Kollisch's story illustrates the complex relationships among identity, political activism, and the larger political context, and the activities that radical activists undertake in both periods of political upheaval and political downturn. Transcript 57 pp. Marian Kramer b. Recently, she has led the charge against the privatization of water in Detroit, Michigan.
Abstract In this interview Marian Kramer talks about developing an understanding of injustice and racism as a young girl growing up in Baton Rouge, Louisiana, and Dallas, Texas. Kramer remembers some of her early experiences organizing and participating in successful economic boycotts. Her drive for activism led her to drop out of school and become a full time organizer with the Congress of Racial Equality, as well as talking in detail about her first arrest. Kramer talks about the development of social, class, and racial consciousness in young organizers, and provides invaluable insight into the successful strategies and lived experiences of a lifelong organizer.
Kramer details her transition to advocating for Welfare Rights, and her introduction to water access work. Gerda Lerner b. Abstract The interview focuses on Lerner's grassroots organizing through the Congress of American Women in the post-World War II years, the relationship of the Congress to the Communist Party, and the evolution of Lerner's political thought from Marxism to feminism. Transcript 92 pp. Barbara J.
Love b. Abstract In this oral history, Love reflects on her childhood and family of origin, her introduction to lesbian life and politics, and her activism in the s. This interview pays particular attention to the National Organization for Women, the Houston conference in , Radicalesbians, and her published writings. Transcript 43 pp. Anne MacKay b. Her activism began with her first Daughters of Bilitis meeting in Most of MacKay's feminist engagement has been "community" oriented rather than "political," in her words. A writer, poet, and theater producer, MacKay put together a number of lesbian musicals and published two books: Wolf Girls at Vassar: Lesbian and Gay Experiences St.
The MacKay Papers include a interview with her. She also reflects on her childhood, family background, and coming of age sexually.
Because this interview is intended as a complement to MacKay's papers housed at the SSC which include an unpublished memoir, our discussion of her earlier years is light. Transcript 45 pp. Elizabeth Betita Martinez was born December 12, As the child of a dark-skinned Mexican-born father and a white Euro-American mother, Betita met discrimination as she was growing up in segregated Washington, D. After graduation in , she worked at the newly-established United Nations, where she researched decolonization efforts and strategies.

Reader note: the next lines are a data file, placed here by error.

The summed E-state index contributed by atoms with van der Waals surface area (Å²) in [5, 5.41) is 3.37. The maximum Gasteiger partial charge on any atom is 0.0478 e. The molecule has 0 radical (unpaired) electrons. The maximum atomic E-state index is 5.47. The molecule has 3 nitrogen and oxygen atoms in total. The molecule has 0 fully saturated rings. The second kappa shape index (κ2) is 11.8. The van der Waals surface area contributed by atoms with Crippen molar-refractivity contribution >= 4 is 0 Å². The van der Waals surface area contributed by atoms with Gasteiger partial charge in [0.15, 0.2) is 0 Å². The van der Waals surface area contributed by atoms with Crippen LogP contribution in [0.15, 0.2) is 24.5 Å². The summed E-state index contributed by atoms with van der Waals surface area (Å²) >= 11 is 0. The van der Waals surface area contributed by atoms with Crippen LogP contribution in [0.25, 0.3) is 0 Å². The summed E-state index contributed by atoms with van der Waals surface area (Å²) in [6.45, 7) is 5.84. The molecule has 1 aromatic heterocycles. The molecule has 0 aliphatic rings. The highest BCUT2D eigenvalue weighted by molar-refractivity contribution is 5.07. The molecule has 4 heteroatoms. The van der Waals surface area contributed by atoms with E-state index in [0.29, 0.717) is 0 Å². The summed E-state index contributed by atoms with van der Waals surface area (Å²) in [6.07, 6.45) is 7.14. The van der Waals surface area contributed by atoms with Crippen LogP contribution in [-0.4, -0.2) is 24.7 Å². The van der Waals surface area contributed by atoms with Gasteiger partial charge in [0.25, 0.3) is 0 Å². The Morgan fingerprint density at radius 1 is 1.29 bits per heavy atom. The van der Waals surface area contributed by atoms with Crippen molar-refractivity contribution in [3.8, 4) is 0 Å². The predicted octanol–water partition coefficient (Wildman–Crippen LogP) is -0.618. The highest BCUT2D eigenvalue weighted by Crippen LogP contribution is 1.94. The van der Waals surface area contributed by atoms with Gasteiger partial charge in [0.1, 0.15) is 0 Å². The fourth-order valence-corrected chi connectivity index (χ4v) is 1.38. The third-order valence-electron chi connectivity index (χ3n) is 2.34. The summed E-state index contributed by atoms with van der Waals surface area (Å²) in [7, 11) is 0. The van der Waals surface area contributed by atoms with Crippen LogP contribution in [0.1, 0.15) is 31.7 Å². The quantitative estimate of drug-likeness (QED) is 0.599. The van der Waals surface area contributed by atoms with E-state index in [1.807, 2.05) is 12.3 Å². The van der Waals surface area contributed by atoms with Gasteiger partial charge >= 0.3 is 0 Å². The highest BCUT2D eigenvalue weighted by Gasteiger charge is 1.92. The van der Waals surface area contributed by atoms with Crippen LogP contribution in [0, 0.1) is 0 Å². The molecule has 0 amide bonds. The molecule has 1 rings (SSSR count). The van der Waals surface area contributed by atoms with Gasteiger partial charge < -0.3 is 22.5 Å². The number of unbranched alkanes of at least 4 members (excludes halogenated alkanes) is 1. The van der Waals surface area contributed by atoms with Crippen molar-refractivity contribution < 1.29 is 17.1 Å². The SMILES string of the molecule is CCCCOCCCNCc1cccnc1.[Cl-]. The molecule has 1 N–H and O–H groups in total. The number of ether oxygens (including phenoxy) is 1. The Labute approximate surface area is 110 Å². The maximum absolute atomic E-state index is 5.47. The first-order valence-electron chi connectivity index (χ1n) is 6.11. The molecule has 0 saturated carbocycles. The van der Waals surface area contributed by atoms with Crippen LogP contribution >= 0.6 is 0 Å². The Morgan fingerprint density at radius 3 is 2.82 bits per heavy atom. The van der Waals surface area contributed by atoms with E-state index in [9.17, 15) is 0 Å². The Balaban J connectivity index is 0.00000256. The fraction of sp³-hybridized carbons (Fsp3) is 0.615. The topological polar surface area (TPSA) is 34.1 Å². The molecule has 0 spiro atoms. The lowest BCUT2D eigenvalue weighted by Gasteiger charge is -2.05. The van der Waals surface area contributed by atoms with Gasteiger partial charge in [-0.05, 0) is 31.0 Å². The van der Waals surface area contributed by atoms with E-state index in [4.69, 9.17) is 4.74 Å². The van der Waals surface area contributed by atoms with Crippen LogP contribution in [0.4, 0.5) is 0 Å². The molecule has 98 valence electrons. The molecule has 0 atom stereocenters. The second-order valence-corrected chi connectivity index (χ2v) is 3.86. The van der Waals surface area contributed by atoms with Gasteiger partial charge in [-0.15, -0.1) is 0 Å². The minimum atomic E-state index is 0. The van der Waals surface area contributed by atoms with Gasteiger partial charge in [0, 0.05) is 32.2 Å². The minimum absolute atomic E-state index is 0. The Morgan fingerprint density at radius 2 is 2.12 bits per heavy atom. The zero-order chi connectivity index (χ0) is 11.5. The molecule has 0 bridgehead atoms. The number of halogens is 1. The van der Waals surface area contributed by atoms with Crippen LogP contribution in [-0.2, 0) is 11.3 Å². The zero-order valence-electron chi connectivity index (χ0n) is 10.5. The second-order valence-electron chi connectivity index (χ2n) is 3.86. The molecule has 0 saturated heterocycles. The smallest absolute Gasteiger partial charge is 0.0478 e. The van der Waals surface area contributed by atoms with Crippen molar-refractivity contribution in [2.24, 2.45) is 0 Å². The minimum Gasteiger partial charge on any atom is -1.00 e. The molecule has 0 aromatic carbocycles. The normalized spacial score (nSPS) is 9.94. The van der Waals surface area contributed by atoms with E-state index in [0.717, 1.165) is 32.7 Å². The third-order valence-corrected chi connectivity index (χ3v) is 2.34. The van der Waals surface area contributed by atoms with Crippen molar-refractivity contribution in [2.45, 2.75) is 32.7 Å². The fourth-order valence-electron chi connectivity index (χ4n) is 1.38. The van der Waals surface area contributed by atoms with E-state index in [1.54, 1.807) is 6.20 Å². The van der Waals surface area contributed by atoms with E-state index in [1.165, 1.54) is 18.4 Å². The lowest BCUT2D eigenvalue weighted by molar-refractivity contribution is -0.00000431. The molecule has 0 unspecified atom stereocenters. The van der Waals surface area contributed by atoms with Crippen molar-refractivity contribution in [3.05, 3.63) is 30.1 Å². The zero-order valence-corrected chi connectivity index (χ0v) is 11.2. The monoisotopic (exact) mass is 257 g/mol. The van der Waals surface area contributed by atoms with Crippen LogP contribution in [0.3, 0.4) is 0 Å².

She also became active in the U. From to , Martinez lived in New Mexico where she became founding editor of El Grito del Norte The Cry of the North , a monthly community newspaper that linked the Chicano land movement to similar struggles around the world. She served as founding director of the Chicano Communications Center in Albuquerque to teach Chicanos about history and contemporary issues.
After moving to California in , Martinez joined the Democratic Workers Party, a Marxist group led by women, and became involved in Central American solidarity work, local struggles for social justice, and grassroots organizing to save public services. In she ran for Governor on the Peace and Freedom Party ticket. In addition to teaching ethnic studies and women's studies on several campuses, she traveled extensively to observe efforts to create socialist societies.
Her travels included trips to China, the Soviet Union, Vietnam, Hungary, and Poland, in addition to several trips to Cuba beginning in In Martinez co-founded the Institute for Multiracial Justice which promotes alliances among communities of color on a range of issues. She edited the Institute's newsletter, Shades of Power. She is completing another bilingual book, Five Hundred Years of Chicana History , a pictorial survey [published ]. She is a frequent contributor to anthologies, including The Feminist Memoir Project , and to Z and other progressive magazines.
Martinez has received numerous awards for her social justice work. In she was a nominee for the Women for the Nobel Peace Prize. Martinez lives in San Francisco where she continues to write, lecture, edit and teach. After a brief first marriage, Martinez married Hans Koning, author of 40 fiction and nonfiction books. In they had a daughter, Tessa, before divorcing.
Tessa, an actress, lives in San Francisco. Abstract This oral history offers a general overview of Martinez' life and work. Martinez reviews her childhood and her political experiences from SNCC forward. She discusses the difficulty of sustaining left groups in the face of sectarianism and government infiltration. Martinez comments on current domestic and international politics and reflects on tensions between her activism and her role as a single parent. Transcript 70 pp. Luz Alvarez Martinez b. Her father was a carpenter, and the family spent summers in farmworker camps harvesting crops.